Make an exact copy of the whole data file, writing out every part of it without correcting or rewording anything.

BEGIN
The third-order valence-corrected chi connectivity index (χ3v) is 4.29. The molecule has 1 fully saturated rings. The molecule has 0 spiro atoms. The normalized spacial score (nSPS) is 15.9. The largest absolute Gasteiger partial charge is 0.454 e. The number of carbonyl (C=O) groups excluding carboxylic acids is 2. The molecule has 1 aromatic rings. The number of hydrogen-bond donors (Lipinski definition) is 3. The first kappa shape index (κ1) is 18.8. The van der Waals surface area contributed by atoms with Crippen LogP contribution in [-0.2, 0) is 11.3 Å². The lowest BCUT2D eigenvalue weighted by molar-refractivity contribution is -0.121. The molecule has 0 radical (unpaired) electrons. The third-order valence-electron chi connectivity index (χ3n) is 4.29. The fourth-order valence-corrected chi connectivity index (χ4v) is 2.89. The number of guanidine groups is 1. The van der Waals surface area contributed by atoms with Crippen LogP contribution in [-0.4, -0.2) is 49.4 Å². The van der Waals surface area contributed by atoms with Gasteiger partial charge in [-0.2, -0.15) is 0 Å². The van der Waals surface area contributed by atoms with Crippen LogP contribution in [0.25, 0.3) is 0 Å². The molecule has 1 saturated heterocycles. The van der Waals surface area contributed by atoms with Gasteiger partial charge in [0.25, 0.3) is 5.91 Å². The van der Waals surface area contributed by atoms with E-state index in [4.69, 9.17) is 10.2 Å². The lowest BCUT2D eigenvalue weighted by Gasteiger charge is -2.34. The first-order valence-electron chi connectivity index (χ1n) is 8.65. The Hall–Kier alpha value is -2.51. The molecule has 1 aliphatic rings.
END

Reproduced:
The third-order valence-corrected chi connectivity index (χ3v) is 4.29. The molecule has 1 fully saturated rings. The molecule has 0 spiro atoms. The normalized spacial score (nSPS) is 15.9. The largest absolute Gasteiger partial charge is 0.454 e. The number of carbonyl (C=O) groups excluding carboxylic acids is 2. The molecule has 1 aromatic rings. The number of hydrogen-bond donors (Lipinski definition) is 3. The first kappa shape index (κ1) is 18.8. The van der Waals surface area contributed by atoms with Crippen LogP contribution in [-0.2, 0) is 11.3 Å². The lowest BCUT2D eigenvalue weighted by molar-refractivity contribution is -0.121. The molecule has 0 radical (unpaired) electrons. The third-order valence-electron chi connectivity index (χ3n) is 4.29. The fourth-order valence-corrected chi connectivity index (χ4v) is 2.89. The number of guanidine groups is 1. The van der Waals surface area contributed by atoms with Crippen LogP contribution in [-0.4, -0.2) is 49.4 Å². The van der Waals surface area contributed by atoms with Gasteiger partial charge in [-0.2, -0.15) is 0 Å². The van der Waals surface area contributed by atoms with Crippen LogP contribution in [0.25, 0.3) is 0 Å². The molecule has 1 saturated heterocycles. The van der Waals surface area contributed by atoms with Gasteiger partial charge in [0.25, 0.3) is 5.91 Å². The van der Waals surface area contributed by atoms with E-state index in [4.69, 9.17) is 10.2 Å². The lowest BCUT2D eigenvalue weighted by Gasteiger charge is -2.34. The first-order valence-electron chi connectivity index (χ1n) is 8.65. The Hall–Kier alpha value is -2.51. The molecule has 1 aliphatic rings.